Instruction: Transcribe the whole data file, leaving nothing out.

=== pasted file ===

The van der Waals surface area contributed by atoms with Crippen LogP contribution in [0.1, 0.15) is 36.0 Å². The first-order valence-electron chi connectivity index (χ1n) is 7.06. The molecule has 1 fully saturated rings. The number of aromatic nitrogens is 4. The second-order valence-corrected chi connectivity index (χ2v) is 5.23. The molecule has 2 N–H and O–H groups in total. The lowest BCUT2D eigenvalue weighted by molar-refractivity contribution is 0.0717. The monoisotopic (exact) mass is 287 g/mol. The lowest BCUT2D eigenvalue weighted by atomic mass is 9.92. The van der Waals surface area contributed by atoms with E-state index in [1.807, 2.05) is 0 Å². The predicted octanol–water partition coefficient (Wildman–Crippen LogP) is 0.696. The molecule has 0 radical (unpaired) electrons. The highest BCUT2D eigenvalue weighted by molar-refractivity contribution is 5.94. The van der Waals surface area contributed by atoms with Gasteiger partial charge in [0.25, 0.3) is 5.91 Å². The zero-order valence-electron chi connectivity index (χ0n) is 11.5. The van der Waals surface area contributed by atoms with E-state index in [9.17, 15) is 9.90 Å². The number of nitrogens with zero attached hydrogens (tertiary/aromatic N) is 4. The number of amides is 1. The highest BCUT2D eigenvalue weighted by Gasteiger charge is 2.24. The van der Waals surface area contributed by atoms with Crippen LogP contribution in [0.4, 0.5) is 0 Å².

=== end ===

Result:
The van der Waals surface area contributed by atoms with Crippen LogP contribution in [0.1, 0.15) is 36.0 Å². The first-order valence-electron chi connectivity index (χ1n) is 7.06. The molecule has 1 fully saturated rings. The number of aromatic nitrogens is 4. The second-order valence-corrected chi connectivity index (χ2v) is 5.23. The molecule has 2 N–H and O–H groups in total. The lowest BCUT2D eigenvalue weighted by molar-refractivity contribution is 0.0717. The monoisotopic (exact) mass is 287 g/mol. The lowest BCUT2D eigenvalue weighted by atomic mass is 9.92. The van der Waals surface area contributed by atoms with E-state index in [1.807, 2.05) is 0 Å². The predicted octanol–water partition coefficient (Wildman–Crippen LogP) is 0.696. The molecule has 0 radical (unpaired) electrons. The highest BCUT2D eigenvalue weighted by molar-refractivity contribution is 5.94. The van der Waals surface area contributed by atoms with Gasteiger partial charge in [0.25, 0.3) is 5.91 Å². The zero-order valence-electron chi connectivity index (χ0n) is 11.5. The van der Waals surface area contributed by atoms with E-state index in [9.17, 15) is 9.90 Å². The number of nitrogens with zero attached hydrogens (tertiary/aromatic N) is 4. The number of amides is 1. The highest BCUT2D eigenvalue weighted by Gasteiger charge is 2.24. The van der Waals surface area contributed by atoms with Crippen LogP contribution in [0.4, 0.5) is 0 Å².